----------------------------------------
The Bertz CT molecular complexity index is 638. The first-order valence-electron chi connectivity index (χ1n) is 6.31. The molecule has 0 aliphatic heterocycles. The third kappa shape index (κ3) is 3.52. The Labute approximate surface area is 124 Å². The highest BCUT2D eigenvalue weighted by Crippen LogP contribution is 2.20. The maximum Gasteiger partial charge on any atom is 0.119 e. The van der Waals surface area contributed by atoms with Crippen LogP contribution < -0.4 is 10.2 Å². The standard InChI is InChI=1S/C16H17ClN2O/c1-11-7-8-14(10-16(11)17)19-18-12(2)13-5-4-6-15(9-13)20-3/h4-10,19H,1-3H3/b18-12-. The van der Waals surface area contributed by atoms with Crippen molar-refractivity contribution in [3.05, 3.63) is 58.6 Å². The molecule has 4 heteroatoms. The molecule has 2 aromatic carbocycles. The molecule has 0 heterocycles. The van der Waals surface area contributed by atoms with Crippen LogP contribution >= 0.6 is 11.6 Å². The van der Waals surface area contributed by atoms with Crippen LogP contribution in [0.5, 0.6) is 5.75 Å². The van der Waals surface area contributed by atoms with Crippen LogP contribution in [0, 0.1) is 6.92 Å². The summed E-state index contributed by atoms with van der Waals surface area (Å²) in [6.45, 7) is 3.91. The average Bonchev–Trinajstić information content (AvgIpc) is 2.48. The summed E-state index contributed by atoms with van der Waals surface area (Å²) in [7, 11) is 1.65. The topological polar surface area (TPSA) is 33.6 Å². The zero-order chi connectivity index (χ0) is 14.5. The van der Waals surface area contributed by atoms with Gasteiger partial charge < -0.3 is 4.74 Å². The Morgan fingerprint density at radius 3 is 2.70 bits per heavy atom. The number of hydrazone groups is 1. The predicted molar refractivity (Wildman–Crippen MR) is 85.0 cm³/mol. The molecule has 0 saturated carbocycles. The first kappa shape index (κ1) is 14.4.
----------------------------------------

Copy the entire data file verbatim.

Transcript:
The Bertz CT molecular complexity index is 638. The first-order valence-electron chi connectivity index (χ1n) is 6.31. The molecule has 0 aliphatic heterocycles. The third kappa shape index (κ3) is 3.52. The Labute approximate surface area is 124 Å². The highest BCUT2D eigenvalue weighted by Crippen LogP contribution is 2.20. The maximum Gasteiger partial charge on any atom is 0.119 e. The van der Waals surface area contributed by atoms with Crippen LogP contribution < -0.4 is 10.2 Å². The standard InChI is InChI=1S/C16H17ClN2O/c1-11-7-8-14(10-16(11)17)19-18-12(2)13-5-4-6-15(9-13)20-3/h4-10,19H,1-3H3/b18-12-. The van der Waals surface area contributed by atoms with Crippen molar-refractivity contribution in [3.05, 3.63) is 58.6 Å². The molecule has 4 heteroatoms. The molecule has 2 aromatic carbocycles. The molecule has 0 heterocycles. The van der Waals surface area contributed by atoms with Crippen LogP contribution >= 0.6 is 11.6 Å². The van der Waals surface area contributed by atoms with Crippen LogP contribution in [0.5, 0.6) is 5.75 Å². The van der Waals surface area contributed by atoms with Crippen LogP contribution in [0, 0.1) is 6.92 Å². The summed E-state index contributed by atoms with van der Waals surface area (Å²) in [6.45, 7) is 3.91. The average Bonchev–Trinajstić information content (AvgIpc) is 2.48. The summed E-state index contributed by atoms with van der Waals surface area (Å²) in [7, 11) is 1.65. The topological polar surface area (TPSA) is 33.6 Å². The zero-order chi connectivity index (χ0) is 14.5. The van der Waals surface area contributed by atoms with Gasteiger partial charge < -0.3 is 4.74 Å². The Morgan fingerprint density at radius 3 is 2.70 bits per heavy atom. The number of hydrazone groups is 1. The predicted molar refractivity (Wildman–Crippen MR) is 85.0 cm³/mol. The molecule has 0 saturated carbocycles. The first kappa shape index (κ1) is 14.4.